By Pete Davis
// Fri 14th
‘Traditional marketing channels are dead’. This is the cry that we hear
repeatedly from digital evangelists, who tell us that our more
established channels of communication are being swallowed by online
media platforms, sidelined into becoming one small, insignificant part
of an overall mix that has digital at its heart.
A recent article published by the Harvard Business review made such a
bold statement, suggesting that in today’s ‘social media-infused
environment’, traditional marketing just doesn’t work as well as it used
Yes, social media may seem to dominate the marketing agenda now, but
this doesn’t mean that more traditional forms of marketing have lost
their place, merely their place has shifted to adapt to their
technological surroundings. Far from being dead, now we are simply using
traditional marketing techniques to send out our brand messages via
online media, which allows the same messages to be distributed to bigger
audiences, only quicker.
Human recommendation has always been a powerful weapon in a marketer’s
armoury and this hasn’t changed in the face of the digital revolution.
Social media is today’s equivalent of the water cooler moment of ten
years ago, or of women gossiping while hanging out their washing forty
years ago. Traditional media models still exist, technology just
enables their execution to be faster and cast to a wider net.
Any argument that suggests we should drop activity across traditional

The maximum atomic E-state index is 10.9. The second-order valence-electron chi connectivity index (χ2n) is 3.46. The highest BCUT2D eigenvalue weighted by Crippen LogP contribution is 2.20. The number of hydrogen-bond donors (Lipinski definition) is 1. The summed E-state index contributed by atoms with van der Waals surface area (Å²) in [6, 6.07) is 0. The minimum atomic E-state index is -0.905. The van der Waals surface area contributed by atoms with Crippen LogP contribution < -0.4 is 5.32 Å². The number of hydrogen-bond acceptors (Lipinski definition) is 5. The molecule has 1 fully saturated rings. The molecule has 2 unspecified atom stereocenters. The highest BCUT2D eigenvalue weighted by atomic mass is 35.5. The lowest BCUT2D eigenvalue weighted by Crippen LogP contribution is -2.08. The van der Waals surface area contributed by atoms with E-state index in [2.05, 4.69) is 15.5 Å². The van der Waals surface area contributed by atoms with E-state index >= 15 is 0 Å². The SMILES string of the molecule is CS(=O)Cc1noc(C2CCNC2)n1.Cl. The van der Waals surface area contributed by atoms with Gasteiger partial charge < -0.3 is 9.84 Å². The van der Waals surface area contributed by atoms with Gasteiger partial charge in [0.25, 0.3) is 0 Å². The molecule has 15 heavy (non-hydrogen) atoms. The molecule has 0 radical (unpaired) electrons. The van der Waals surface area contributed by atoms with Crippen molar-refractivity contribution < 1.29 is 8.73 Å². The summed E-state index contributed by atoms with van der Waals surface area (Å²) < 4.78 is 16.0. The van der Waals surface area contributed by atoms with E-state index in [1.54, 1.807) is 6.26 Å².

channels, such as TV or outdoor seems a little naive. There are still
plenty of living and breathing examples of campaigns that are
successfully lead by TV and outdoor activity.
It’s the things that we see on TV spark the biggest debates on Facebook
or Twitter. Old Spice has been noted for award winning viral work and
Twitter campaigns, but would any of that happened without the extensive
TV activity that made Isaiah Mustafa and his series of spoofs so famous
in the first place? Would Susan Boyle have become such a national
treasure on the basis of a well-seeded viral ad or Facebook campaign to
get her talent noticed?
Outdoor media is proving a powerful driver of consumers to online media
channels. Brands are embedding QR codes into outdoor ads to drive people
to Facebook pages and microsites. Brands advertising on digital outdoor
sites (can even these be considered ‘traditional’ now, given the rate
of technological change?) are making great use of opportunities with
social media to enhance the audience experience. Earlier this year,
Volkswagen used real time content created by its Facebook fans on giant
billboards across theUK. By becoming a fan of its Facebook page,
visitors could choose to compliment the Volkswagen up! model via a
special tab, and were then rewarded by having their name and picture
displayed on one of the digital boards – a great example of how far from
killing off traditional media, technology is enabling it to become ever
more exciting and interactive.
On top of all of this, social media, online and viral marketing aren’t
always a good brand fit. There is a lot of talk currently of the ways in
which social marketing can give consumers access to new knowledge. But
if I’m a functional brand – say for example I manufacture a brand of
lighter – then its harder and perhaps not right for me to try and start a
conversation around my brand proposition. What do my customers need to
know other than that my product will light my fire? What other insights
can I offer? For these types of brand, traditional media and word of
mouth are still so important.
A brand conversation rarely starts with social media. Instead social and
more traditional channels have become intertwined. What the internet
can do for us now is to speed up the process of message delivery,
awareness spreading and public reaction to a concept. If anything, the
digital revolution is actually breathing new life into traditional forms